Kander and Ebb’s musical is about to embark on a UK tour. Our musicals supremo Sooz Kempner explains why you should get a ticket.
There’s just something about Kander & Ebb. Few writing teams in musical theatre are as distinctive and their music somehow just doesn’t date. Chicago turned 40 last year but remains as cool, sexy and smart as it did when it opened on Broadway.
A satire on the criminal justice system and the notion of celebrity, it’s just as relevant now as it was in 1975, perhaps even more so. On paper the show is pretty offputting; after all, how are we supposed to get on board when not one character is anything other than a duplicitous egomaniac (yes, even Amos)?
I’ll tell you how: with a score that is flawless and Bob Fosse’s snake-like choreography. You’ll find it impossible not to get swept up in the dark, witty action.
“Sassier than the majority of today’s musicals and with more satirical bite than you can imagine, Chicago is well worth a watch.”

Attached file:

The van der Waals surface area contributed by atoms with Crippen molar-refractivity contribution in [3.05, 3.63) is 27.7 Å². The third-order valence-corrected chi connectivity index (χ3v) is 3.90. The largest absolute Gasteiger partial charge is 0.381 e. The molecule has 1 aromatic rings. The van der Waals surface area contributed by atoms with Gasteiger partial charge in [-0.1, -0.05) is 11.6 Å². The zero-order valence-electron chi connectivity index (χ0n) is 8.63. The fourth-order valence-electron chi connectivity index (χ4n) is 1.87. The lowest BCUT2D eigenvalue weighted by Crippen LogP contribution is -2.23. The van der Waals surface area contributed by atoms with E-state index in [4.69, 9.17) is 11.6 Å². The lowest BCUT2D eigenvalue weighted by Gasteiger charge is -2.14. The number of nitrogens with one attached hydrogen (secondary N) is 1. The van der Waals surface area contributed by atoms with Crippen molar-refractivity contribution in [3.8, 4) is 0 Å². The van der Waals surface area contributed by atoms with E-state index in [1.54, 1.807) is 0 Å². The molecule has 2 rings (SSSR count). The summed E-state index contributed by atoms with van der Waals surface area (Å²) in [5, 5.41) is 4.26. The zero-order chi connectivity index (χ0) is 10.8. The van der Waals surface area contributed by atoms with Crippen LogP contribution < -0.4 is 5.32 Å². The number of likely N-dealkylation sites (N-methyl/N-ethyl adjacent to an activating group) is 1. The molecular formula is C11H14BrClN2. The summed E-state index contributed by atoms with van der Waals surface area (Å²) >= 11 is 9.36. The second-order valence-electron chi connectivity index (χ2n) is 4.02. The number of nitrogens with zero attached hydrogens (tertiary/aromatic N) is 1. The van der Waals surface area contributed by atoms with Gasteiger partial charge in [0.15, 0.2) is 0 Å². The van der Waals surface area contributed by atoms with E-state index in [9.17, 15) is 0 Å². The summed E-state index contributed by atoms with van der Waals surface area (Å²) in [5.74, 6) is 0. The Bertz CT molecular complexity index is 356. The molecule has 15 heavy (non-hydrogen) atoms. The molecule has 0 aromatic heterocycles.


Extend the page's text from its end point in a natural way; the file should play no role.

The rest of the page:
Here’s the story: Roxie Hart has been having it away behind her husband Amos’s back with a playa who has said he’ll make her famous. He won’t make her famous and he breaks up with her, so she shoots him in cold blood. Carted off to the Cook County Jail, Roxie meets another merry murderess, her idol, Velma Kelly. Velma is a nightclub singer and the two women become rivals as they fight for the attention of the lawyer they share, the unscrupulous, ultra-smooth Billy Flynn.
The musical numbers are presented as fantasy cabaret routines and it’s downright crazy to try to pick a favourite so here are the standouts:
Cell Block Tango: As Roxie arrives in prison a group of fellow murderesses all tell their stories, insisting that “he had it coming” every time.
Roxie: Having been coached by Billy to play the sweet innocent victim in court Roxie becomes the toast of Chicago’s media. This sends her ego out of control and in Roxie she fantasises about her future career as a showbiz star.
Mr Cellophane: Roxie’s husband Amos stands by her throughout her trial, delusional and pathetic. Here, in a moment of self-awareness, he realises people can look right through him and never even know he’s there.
Sassier than the majority of today’s musicals and with more satirical bite than you can imagine, Chicago is well worth a watch. Even celebrity stunt casting can’t dampen the appeal of Kander & Ebb’s finest and, if you can’t afford a trip to the theatre, the 2002 Oscar-winning film is well worth a couple of hours of your time.1962 Views
Funny Women Variety Award Winner 2012. ASDA Kate Bush.